Thin client pilot to show Defence the way

Summary:The Department of Defence will hold a pilot to get an idea of how much it's going to cost to go ahead with its next-generation desktop program, which is set to eliminate the need for staff to use multiple computers to access networks with different levels of security.

The Department of Defence will hold a pilot to get an idea of how much it's going to cost to go ahead with its next-generation desktop program, which is set to eliminate the need for staff to use multiple computers to access networks with different levels of security.

The department has long had two separate desktop platforms: its Defence Restricted Network (DRN), which most of its over 100,000 staff use, and its Defence Secret Network (DSN), which most of the rest use, although some staff use both and require two PCs on their desks.

But Defence chief information officer Greg Farr has long flagged the need to modernise Defence's desktop infrastructure, with the potential to use thin client options on the desktop to simplify users' access to information resources.

The department had issued an expressions of interest document in April last year for the project, looking for suppliers to provide ideas how they would fix the problem. Now the project has been given first pass approval by the government, and the department is going to run a pilot of thin client and application virtualisation technology to confirm detailed requirements and costs for full implementation of the project.

Apart from delivering a multi-level security capability, the project will also help the department save on support and equipment costs, and will aid in the delivery of software upgrades and the introduction of new applications, according to Defence Minister Warren Snowdon. Energy consumption will also take a fall.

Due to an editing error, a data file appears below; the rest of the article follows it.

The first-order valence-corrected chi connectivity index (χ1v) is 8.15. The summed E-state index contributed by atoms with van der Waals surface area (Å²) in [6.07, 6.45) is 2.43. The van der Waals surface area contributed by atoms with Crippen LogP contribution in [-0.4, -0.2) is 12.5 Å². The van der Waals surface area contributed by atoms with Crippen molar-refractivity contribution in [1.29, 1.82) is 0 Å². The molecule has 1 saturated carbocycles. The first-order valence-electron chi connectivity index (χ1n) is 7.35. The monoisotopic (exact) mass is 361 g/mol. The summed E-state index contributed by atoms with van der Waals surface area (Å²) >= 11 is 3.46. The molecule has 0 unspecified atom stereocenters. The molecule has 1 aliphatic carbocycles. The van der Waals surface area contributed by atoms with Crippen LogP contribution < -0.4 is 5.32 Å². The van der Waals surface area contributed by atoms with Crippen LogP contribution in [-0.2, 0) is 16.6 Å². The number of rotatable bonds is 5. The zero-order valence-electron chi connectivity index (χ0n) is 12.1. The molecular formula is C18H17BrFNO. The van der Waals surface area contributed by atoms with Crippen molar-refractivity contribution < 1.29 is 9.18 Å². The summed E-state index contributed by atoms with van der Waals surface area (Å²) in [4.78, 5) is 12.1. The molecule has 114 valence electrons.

The expression of interest uncovered four vendors which will be invited to join in a restricted tender process, which started yesterday. One vendor will be chosen to work on the pilot from that process. The pilot will run from October this year to April next year.

The government also today gave first pass approval to the Defence's Battlespace Communications System. The project to replace the ADF's ageing telecommunications equipment with newer satellite, wired and wireless networks and systems, which could cost up to $500 million to implement. The government is expected to make a final decision on the project before 2015.

The Department of Defence was also given approval by the government to investigate the potential costs and risks for an overhaul of the department's payroll and human resources system. Defence aims to implement a new system that will allow greater automation of payroll functions and self-service for the 20,000 Defence civilian employees. The report on this investigation is due in the next financial year.

Updated at 4:47pm, 6 May 2011: added extra information from Defence.

Updated at 5:20pm, 6 May 2011: added extra information from Defence on the pilot.

Topics: Government, Government : AU, Virtualization

About

Suzanne Tindal cut her teeth at ZDNet.com.au as the site's telecommunications reporter, a role that saw her break some of the biggest stories associated with the National Broadband Network process. She then turned her attention to all matters in government and corporate ICT circles. Now she's taking on the whole gamut as news editor for t... Full Bio

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